1. Eat Breakfast

It’s okay to be a creature of habit and eat the exact same meal every morning, as long as it is nutrient dense and keeps you satisfied throughout the morning. Pair a little protein (about 15–20 grams) with a carbohydrate. This gives your brain the boost it needs, but also helps keep you full so that you don’t arrive at lunch with a growling belly.

A few ideas to try:

  • Oatmeal with berries and a spoonful of peanut butter (try making overnight oats for easy grab and go).
  • Scrambled egg with sautéed veggies and whole-grain toast.
  • Banana or apple slices with a thin layer of almond butter on whole-grain toast.

2. Take Snacks

Your body needs a little fuel throughout the day to keep energy levels high and keep you focused. Just like breakfast keeps you full throughout the morning, you want to make sure you aren’t arriving to your next meal famished—otherwise, people have a tendency to eat too much, too quickly. Keep the pantry and fridge stocked with healthy and easy snacks so you can grab one and go in the morning.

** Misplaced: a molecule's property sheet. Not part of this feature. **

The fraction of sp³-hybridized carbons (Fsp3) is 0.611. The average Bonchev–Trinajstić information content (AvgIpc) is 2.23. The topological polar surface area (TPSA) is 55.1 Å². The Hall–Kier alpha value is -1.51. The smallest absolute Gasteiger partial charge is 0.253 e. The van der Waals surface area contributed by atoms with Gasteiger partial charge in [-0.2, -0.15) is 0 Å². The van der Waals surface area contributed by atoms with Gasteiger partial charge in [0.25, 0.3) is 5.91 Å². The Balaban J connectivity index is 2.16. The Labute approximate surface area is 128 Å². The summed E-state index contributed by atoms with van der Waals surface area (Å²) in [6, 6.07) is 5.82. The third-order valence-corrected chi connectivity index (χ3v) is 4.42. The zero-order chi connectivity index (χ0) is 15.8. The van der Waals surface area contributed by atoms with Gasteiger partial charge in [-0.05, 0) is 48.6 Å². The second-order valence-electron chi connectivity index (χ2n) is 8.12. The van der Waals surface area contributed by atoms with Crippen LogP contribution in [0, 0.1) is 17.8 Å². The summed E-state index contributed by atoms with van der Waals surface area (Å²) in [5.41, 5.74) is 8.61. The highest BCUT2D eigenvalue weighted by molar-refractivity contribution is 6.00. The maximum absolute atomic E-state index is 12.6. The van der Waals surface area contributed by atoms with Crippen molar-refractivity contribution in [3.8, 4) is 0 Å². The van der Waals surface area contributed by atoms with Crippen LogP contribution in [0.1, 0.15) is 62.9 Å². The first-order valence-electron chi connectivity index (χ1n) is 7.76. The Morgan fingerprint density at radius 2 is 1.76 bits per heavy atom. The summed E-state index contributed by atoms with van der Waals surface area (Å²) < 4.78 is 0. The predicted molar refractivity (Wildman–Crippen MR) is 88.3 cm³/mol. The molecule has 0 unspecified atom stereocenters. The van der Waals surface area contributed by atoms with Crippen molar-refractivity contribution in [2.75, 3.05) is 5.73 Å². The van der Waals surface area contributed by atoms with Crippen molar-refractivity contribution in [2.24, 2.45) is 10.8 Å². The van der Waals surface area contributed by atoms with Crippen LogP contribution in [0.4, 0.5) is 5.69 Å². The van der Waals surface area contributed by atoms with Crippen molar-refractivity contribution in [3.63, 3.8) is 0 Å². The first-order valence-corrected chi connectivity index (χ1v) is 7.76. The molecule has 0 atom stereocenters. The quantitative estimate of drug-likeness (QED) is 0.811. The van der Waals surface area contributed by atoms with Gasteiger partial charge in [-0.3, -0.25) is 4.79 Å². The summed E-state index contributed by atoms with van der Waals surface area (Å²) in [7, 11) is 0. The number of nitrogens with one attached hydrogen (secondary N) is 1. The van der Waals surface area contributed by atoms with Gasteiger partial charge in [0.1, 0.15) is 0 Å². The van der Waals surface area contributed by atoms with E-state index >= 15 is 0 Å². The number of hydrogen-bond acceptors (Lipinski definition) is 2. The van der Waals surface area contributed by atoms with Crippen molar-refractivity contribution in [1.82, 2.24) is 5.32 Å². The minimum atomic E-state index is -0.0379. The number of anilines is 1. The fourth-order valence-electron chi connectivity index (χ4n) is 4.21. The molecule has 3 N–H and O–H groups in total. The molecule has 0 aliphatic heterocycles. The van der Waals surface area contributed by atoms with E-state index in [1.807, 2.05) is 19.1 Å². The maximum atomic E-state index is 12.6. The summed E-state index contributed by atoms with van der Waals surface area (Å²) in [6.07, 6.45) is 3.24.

A few ideas to try:

  • The original fast-foods: bananas, apples, oranges.
  • A variety of nuts such as pistachios, almonds, and pecans.
  • Granola bars such as Larabar or KIND snacks.
  • Hummus and veggies.
  • Whole-grain crackers and guacamole.

3. Practice Smart Hydration

Skip high-calorie beverages and aim to increase your intake of water. Opt for alternatives like flavored sparkling water, unsweet tea, or fruit-infused water to mix up your choices. (Here are some more tips for proper hydration.)

4. Make a Meal Plan